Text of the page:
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The Modern Jazz Quartet (MJQ) was a jazz combo established in 1952 that played music influenced by classical, cool jazz, blues and bebop. For most of its history the Quartet consisted of John Lewis (piano), Milt Jackson (vibraphone), Percy Heath (double bass), and Connie Kay (drums). The group grew out of the rhythm section of Dizzy Gillespie's big band from 1946 to 1948, which consisted of Lewis andJackson along with bassist Ray Brown and drummer Kenny Clarke. They recorded as the Milt Jackson Quartet in 1951 and Brown left the group, being replaced as bassist by Heath. During the early-to-mid-1950s they became the Modern Jazz Quartet, Lewis became the group's musical director, and they made several recordings with Prestige Records, including the original versions of their two best-known compositions, Lewis's "Django" and Jackson's Bags' Groove". Clarke left the group in 1955 and was replaced as drummer by Connie Kay, and in 1956 they moved to Atlantic Records and made their first tour to Europe.

Under Lewis's direction, they carved their own niche by specializing in elegant, restrained music that used sophisticated counterpoint inspired by baroque music, yet nonetheless retained a strong blues feel. Noted for their elegant presentation, they were one of the first small jazz combos to perform in concert halls rather than nightclubs.  (Read more at Wikipedia)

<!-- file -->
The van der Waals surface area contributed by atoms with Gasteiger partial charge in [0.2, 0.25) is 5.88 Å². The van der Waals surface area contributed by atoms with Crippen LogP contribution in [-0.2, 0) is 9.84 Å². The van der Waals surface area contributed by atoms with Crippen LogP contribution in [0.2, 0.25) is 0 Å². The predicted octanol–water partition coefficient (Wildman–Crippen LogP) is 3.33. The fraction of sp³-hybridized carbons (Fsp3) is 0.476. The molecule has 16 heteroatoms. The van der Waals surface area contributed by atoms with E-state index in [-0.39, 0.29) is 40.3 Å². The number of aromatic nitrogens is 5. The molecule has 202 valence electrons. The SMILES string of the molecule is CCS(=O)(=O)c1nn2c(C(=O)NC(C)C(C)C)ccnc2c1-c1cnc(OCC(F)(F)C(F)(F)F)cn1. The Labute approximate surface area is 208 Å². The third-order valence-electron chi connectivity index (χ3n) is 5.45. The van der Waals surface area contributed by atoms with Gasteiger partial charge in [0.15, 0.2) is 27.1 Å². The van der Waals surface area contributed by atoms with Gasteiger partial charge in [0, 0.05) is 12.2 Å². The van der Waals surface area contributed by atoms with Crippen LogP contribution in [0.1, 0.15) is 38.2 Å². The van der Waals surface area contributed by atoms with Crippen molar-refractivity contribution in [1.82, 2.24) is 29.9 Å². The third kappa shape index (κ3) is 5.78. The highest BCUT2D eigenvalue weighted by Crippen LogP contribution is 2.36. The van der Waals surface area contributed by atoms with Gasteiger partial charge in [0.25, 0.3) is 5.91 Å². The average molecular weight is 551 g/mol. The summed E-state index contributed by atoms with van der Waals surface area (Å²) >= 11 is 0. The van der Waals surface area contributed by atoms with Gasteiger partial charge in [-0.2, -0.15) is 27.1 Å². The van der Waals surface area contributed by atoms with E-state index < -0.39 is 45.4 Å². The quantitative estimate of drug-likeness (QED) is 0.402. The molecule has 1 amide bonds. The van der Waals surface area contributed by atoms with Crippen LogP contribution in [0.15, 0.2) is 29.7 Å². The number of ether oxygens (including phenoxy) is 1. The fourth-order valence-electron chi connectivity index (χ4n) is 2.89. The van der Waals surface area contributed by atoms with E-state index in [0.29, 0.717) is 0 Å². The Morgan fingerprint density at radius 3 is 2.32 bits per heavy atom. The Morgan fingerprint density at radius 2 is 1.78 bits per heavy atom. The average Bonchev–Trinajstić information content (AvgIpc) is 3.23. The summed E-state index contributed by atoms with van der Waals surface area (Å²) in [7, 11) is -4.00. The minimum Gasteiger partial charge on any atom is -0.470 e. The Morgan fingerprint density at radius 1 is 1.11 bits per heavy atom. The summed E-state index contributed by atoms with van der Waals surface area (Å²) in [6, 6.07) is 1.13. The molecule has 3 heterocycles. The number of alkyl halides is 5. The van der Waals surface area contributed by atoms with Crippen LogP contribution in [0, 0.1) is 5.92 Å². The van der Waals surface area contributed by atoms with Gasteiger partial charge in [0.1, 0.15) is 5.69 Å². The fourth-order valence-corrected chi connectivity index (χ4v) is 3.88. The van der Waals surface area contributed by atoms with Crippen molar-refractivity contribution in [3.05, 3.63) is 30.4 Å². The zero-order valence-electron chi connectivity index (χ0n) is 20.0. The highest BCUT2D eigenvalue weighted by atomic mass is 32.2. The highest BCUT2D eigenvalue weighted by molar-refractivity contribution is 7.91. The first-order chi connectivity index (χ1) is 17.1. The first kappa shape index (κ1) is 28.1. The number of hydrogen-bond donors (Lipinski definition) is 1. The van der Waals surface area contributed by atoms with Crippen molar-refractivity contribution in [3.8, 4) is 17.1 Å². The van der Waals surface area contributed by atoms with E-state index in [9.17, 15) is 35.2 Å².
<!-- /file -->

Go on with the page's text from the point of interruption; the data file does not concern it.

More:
Links to Peel

The Modern Jazz Quartet Ft

The Modern Jazz Quartet Ft. Jimmy Giuffre - A Morning in Paris (1956)

Peel's somewhat ambivalent attitude to jazz is illustrated by his comments when playing his favourite Modern Jazz Quartet, track, "The Golden Striker", on a 2002 show; : "I remember buying that record when I was a kid and thinking it was fantastically cool because all of my friends hated it." This may have been another example of him going against the views of his jazz-loving fellow pupils at Shrewsbury School, who had belittled his enthusiasm for Earl Bostic - although he may have left school by then.

The track was released in 1958 as part of the soundtrack LP for the French film Sait-on Jamais (One Never Knows or No Sun In Venice), directed by Roger Vadim, who had made his name by directing Brigitte Bardot in And God Created Woman, the film which established Bardot as a star. Today, the soundtrack LP of Sait-on Jamais is better remembered than the film, but in 1950s Britain, French films were considered provocative and risqué, so the teenage Peel may have been prevented from seeing it due to an "X" certificate. Whether he bought the LP, or a single or EP, isn't known, but "The Golden Striker" did become a lifetime favourite, from early plays on Night Ride to an appearance in the Peelenium 1957.

Apart from that, Peel played some tracks from an album the MJQ made in 1957 with saxophonist Sonny Rollins and a track from 1956 with multi-instrumentalist Jimmy Giuffre, but otherwise seemed to ignore their work, even after they signed with the Beatles' Apple label in the late 1960s and issued a couple of new LPs. By then their style was a little out of fashion, but their fortunes revived in latter decades and their records were played regularly on the BBC's jazz programmes, if rarely by Peel.

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